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Restaurants Canada VP wants more federal small business support

The federal government proposed to extend its wage and rent subsidies, but Luc Erjavec says 'the devil's in the details' and changes will 'kill small businesses'
(Village Media file photo)

A Restaurants Canada vice president hopes the government will continue providing support after many local businesses suffered months of lost revenue due to COVID-19 restrictions.

“Operators have accumulated thousands upon thousands of dollars in debt,” Luc Erjavec, Restaurant Canada’s Atlantic vice president, said. “They have to support us a little bit longer until we get to a point where we can stand up on our own. As long as there are restrictions in place, which it’s pretty obvious there will be throughout the summer, they have to keep the supports going.

“The federal government has to wake up and say, ‘We need to help small businesses.’”

Last year, the federal government introduced various programs including a wage subsidy and a loan program to support small businesses affected by the pandemic.

At the time, those programs helped many businesses from shuttering. Some programs, such as the rent and wage subsidies, were extended further into 2021 to continue that support.

Both the Canada Emergency Wage Subsidy (CEWS) and Canada Emergency Rent Subsidy (CERS) are currently set to expire this month unless the federal government's 2021 budget is passed.

The budget proposes to extend the wage subsidies until Sept. 25. It also proposes to gradually reduce the subsidy rate starting July 4.

Erjavec said many business owners are concerned about the subsidy programs, especially as the federal government plans to reduce them later this year.

“It’s something that just can’t happen,” he said. “We’re nowhere near close to profitability, we’re nowhere near open for regular, we’re going to have restrictions, we’re going to have borders continue to be closed. We are very, very concerned about what’s going to happen if the federal government moves forward with these changes.”

Between 2021 and 2022, the federal government expects the CEWS to cost $10.1 billion and the CERS to cost $1.9 billion.

It plans to start reducing both subsidies to phase both of them out as more Canadians get vaccinated and the economy reopens.

However, the Canadian Federation of Independent Businesses warned more than 181,000 businesses are at risk of closing over the next year.

“We’ve all heard in the budget these programs are extended,” Erjavec said. “But when you read the fine print, the devil’s in the details, and we see that they’re going to drastically reduce the numbers. That will devastate businesses.

“Businesses that have hung on this long, they just won’t be able to survive — they really won’t.”

He said these subsidy programs have been a lifeline for many businesses and are the reason why many businesses have been able to remain open throughout the pandemic.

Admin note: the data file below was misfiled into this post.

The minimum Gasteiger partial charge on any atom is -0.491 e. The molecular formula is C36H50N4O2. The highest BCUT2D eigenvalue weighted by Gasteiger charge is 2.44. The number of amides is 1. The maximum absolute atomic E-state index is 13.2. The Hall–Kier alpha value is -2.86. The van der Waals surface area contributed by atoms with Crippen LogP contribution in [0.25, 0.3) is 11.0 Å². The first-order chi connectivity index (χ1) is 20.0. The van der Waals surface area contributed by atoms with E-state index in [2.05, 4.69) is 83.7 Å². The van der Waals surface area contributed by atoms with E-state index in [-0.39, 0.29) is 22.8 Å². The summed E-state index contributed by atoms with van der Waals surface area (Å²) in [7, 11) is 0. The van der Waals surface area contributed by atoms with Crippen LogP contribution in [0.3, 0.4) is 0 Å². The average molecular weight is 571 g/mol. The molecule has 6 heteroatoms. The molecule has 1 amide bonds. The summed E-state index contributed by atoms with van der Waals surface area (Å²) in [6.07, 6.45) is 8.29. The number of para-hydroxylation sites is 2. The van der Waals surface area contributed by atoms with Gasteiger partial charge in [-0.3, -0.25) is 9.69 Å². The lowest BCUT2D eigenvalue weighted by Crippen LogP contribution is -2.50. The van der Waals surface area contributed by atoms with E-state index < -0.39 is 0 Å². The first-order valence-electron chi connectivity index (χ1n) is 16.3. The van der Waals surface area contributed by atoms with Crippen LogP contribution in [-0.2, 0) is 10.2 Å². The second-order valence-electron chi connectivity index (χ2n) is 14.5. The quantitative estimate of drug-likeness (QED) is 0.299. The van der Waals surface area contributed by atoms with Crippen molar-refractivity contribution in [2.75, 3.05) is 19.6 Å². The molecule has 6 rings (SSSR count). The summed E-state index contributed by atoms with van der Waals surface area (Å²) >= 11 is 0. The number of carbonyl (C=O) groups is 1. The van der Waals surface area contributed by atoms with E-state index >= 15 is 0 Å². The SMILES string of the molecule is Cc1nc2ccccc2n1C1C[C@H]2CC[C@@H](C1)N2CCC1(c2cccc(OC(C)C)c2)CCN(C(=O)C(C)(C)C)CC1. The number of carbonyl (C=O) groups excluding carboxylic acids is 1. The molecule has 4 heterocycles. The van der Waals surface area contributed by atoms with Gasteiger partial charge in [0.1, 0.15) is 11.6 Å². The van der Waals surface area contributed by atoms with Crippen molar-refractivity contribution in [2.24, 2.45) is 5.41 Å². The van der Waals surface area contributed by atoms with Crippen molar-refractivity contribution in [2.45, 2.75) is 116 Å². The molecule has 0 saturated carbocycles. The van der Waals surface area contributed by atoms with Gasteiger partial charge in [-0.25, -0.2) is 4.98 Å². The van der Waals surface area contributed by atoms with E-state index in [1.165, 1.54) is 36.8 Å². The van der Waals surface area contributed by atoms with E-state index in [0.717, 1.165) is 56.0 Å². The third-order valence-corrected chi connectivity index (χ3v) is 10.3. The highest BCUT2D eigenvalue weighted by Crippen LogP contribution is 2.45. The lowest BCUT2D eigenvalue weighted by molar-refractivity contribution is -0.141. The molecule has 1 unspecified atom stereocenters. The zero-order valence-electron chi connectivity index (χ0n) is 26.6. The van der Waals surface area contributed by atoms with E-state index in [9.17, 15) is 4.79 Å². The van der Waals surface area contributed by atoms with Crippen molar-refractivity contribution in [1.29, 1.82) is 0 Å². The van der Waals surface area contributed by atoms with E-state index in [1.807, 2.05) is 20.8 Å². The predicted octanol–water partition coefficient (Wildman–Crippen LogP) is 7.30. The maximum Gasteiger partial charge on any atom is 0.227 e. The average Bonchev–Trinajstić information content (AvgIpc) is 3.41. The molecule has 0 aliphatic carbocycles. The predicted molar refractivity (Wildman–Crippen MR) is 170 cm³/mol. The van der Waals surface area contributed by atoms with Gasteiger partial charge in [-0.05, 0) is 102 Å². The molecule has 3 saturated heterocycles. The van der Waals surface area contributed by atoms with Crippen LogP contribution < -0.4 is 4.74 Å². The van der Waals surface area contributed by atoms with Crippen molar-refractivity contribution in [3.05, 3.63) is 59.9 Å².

As the CEWS phases out, the federal government plans to replace it with the Canada Recovery Hiring Program to offset the cost of increasing worker hours or hiring additional staff as businesses reopen.

That program is expected to cost $595 million and will involve a subsidy of up to 50 per cent between June 6 and Nov. 20 for a maximum of $1,129 per employee per week.

In May, Canada lost a total of 68,000 jobs; that includes 54,000 part-time jobs.

Nova Scotia was the second province — the first being Ontario — that saw the most job losses. Twenty-two thousand jobs were lost in May compared to April, according to Statistics Canada.

“I would urge all of the MPs, instead of saying ‘the budget’s great, we’ve extended these,’ to actually read the details and realize that they are going to kill small businesses,” he said. “Particularly hard-hit sectors, like restaurants, if they move forward with these measures.”

While the provincial government announced some funding programs, Erjavec said the challenge with those is the delay.

For instance, Nova Scotia created the Small Business Real Property Tax Rebate Program in March. Erjavec said it’s something business owners have been wanting for months.

While he said it’s a great program, it was only expected to open this past Friday.

Still, Erjavec praised the province's recent changes to its liquor regulations which now allow licensed establishments to sell alcoholic beverages with take-out food orders.

Last Wednesday, Nova Scotia started phase one of its reopening plan. This phase allows restaurants and liquor licensed establishments to reopen outdoor patios — something that's been popular as weather temperatures rise.

Phase two of Nova Scotia's reopening plan is expected to start on June 16 as long as COVID-19 cases remain low. That phase will allow restaurants and liquor licensed establishments to offer both indoor and outdoor service.

“It is really tough out there right now, particularly with this latest lockdown,” Erjavec said. “For a year we’ve been accumulating debts, we’ve been trying to hang on and we’re just hoping we’re a few more months until things sort of return a little bit to normal and let us open for business as usual.”


Chris Stoodley

About the Author: Chris Stoodley

Chris was born and raised in Halifax. After graduating from the journalism program at King's, he started as's weekend editor.
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